There are currently four COVID-19 sniffing dogs at the airport in Helsinki, Finland — part of a state-funded project to screen new arrivals who might be carrying the novel coronavirus.
As The Guardian explains:
The canines were not sniffing the virus itself but rather tell-tale volatile chemicals produced when the virus infects cells, and released by the body.
The chemicals should be produced whether or not an infected person has symptoms, and only if the virus is active – suggesting that unlike current lab techniques, dogs are unlikely to pick up "dead" virus.
According to Harvard Medical School, "the reported rate of false negatives is as low as 2% and as high as 37%." But so far, these COVID-sniffing dogs have locked in an 83% accuracy rate, with a few of them even scoring 100% in early trials.
While the only active COVID-sniffing dogs in Finland, there are trials underway in other countries as well, including Spain, Germany, Australia, Brazil, and Lebanon. Some of these countries use different methods than the Fins — Germany trains its dogs on saliva samples, rather than sweat, for example — but the accuracy rates seem to be fairly consistent. Even better is that the training doesn't seem to be limited to any one dog breed so far. Prof Dominique Grandjean of the national veterinary school of Alfort in France told The Guardian that even "mongrel" breeds with no prior training can learn to sniff out COVID-19 in just 8-10 weeks.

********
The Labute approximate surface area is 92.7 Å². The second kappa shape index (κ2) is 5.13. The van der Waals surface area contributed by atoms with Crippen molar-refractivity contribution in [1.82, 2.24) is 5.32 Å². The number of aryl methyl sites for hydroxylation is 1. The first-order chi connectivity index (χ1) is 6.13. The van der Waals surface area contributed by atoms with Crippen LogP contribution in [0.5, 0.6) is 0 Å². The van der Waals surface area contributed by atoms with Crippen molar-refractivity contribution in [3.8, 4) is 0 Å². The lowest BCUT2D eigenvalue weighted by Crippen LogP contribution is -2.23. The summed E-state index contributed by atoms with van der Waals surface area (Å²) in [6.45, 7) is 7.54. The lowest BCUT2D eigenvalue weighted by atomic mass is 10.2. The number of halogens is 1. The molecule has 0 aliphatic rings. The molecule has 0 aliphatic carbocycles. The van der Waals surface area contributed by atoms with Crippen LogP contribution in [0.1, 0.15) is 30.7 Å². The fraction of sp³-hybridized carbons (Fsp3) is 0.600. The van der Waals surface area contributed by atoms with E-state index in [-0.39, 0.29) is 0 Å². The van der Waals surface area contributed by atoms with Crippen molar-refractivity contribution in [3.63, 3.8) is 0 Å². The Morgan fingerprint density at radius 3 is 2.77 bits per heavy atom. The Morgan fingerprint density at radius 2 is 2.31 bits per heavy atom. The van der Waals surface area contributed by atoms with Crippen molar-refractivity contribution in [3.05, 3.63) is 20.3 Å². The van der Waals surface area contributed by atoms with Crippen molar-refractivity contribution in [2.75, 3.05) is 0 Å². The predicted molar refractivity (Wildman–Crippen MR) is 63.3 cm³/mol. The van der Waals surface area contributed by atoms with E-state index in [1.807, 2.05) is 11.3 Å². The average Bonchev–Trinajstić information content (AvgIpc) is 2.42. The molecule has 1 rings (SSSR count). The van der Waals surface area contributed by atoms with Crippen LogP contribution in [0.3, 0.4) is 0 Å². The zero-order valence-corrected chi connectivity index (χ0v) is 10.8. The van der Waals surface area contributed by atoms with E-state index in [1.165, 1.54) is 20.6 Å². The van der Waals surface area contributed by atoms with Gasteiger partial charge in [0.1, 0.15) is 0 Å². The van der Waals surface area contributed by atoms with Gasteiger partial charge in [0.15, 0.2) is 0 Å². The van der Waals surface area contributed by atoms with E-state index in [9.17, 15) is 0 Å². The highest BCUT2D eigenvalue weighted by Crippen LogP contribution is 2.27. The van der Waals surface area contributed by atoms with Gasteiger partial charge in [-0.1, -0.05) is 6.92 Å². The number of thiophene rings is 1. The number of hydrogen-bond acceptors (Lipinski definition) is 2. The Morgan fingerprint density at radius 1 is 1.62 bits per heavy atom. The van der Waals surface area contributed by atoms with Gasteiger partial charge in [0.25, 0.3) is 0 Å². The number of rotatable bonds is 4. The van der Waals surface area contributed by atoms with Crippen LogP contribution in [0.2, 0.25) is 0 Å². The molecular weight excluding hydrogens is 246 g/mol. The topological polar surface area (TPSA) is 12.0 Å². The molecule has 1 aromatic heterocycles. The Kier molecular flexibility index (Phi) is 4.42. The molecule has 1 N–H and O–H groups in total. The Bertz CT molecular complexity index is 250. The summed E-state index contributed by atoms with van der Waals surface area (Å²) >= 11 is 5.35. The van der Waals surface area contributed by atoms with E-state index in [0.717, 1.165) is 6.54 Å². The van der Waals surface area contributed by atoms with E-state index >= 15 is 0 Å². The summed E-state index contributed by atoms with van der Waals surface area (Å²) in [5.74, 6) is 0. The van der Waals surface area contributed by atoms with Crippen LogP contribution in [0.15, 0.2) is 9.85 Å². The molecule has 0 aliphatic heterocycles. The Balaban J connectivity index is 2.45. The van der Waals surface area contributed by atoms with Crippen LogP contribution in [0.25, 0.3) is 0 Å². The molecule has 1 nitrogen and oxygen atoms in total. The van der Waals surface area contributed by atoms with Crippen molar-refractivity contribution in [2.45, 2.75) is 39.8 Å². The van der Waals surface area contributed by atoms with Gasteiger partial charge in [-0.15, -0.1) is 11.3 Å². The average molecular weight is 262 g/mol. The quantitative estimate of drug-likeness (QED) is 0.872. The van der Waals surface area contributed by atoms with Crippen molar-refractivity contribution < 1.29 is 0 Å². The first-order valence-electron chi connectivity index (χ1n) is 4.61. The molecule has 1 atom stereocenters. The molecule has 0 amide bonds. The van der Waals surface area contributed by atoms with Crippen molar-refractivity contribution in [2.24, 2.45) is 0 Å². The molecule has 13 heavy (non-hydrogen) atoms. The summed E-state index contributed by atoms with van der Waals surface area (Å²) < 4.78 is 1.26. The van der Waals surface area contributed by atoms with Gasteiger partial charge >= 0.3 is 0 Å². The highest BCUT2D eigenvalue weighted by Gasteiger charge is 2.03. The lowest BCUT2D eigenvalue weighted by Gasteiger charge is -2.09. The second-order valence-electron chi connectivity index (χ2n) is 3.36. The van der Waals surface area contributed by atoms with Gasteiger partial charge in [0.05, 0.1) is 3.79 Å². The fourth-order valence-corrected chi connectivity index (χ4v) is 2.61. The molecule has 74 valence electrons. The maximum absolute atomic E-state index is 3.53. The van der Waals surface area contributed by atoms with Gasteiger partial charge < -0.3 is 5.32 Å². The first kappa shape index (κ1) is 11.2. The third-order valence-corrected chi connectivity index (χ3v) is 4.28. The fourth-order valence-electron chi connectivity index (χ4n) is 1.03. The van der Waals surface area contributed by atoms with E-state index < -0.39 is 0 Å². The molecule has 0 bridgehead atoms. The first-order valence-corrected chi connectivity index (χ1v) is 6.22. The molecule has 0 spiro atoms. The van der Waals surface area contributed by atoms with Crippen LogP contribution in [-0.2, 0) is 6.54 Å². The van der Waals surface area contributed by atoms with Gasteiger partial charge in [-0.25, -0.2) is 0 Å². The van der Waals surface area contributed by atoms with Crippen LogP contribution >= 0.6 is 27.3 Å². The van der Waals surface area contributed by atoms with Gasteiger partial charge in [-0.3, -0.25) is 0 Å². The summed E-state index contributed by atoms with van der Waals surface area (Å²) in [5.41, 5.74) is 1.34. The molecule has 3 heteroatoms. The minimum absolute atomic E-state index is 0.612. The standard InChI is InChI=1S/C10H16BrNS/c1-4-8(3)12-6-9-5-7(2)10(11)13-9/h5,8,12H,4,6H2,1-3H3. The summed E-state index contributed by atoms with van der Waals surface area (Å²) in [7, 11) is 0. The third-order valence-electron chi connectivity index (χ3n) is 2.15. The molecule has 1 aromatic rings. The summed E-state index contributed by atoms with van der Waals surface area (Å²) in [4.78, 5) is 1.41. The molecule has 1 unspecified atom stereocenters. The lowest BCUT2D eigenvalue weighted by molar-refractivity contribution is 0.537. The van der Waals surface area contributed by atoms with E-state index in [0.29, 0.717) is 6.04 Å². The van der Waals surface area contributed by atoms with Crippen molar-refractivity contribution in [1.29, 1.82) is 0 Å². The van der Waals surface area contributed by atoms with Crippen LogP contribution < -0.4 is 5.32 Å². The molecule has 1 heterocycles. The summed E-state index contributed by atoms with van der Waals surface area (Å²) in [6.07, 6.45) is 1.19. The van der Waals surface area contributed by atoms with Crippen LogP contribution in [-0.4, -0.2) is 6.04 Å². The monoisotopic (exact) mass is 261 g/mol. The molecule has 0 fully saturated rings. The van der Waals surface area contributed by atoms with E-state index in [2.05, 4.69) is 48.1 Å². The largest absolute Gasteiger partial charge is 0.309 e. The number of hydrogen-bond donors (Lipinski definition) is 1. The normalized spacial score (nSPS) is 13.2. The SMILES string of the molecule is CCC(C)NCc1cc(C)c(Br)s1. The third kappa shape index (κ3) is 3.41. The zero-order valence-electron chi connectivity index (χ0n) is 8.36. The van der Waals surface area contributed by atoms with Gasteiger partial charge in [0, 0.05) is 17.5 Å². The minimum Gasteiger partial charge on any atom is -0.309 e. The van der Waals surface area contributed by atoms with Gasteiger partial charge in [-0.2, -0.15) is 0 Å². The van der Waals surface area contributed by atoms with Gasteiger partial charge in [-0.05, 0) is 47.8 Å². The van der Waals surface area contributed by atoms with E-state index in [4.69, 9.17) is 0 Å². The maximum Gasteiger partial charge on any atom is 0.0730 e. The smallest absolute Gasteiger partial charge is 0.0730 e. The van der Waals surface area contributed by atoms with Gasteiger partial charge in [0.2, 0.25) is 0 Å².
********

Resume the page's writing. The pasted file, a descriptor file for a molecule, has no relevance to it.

I guess it's time to re-write this Mountain Goats song.
'Any breed could do it': dogs might be a Covid tester's best friend [Nicola Davis / The Guardian]
'Close to 100% accuracy': Helsinki airport uses sniffer dogs to detect Covid [Jon Henley / The Guardian]
These dogs are trained to sniff out the coronavirus. Most have a 100% success rate [Susan Hazel / The Conversation]
Image: Can Do Canines/Flickr (CC 2.0)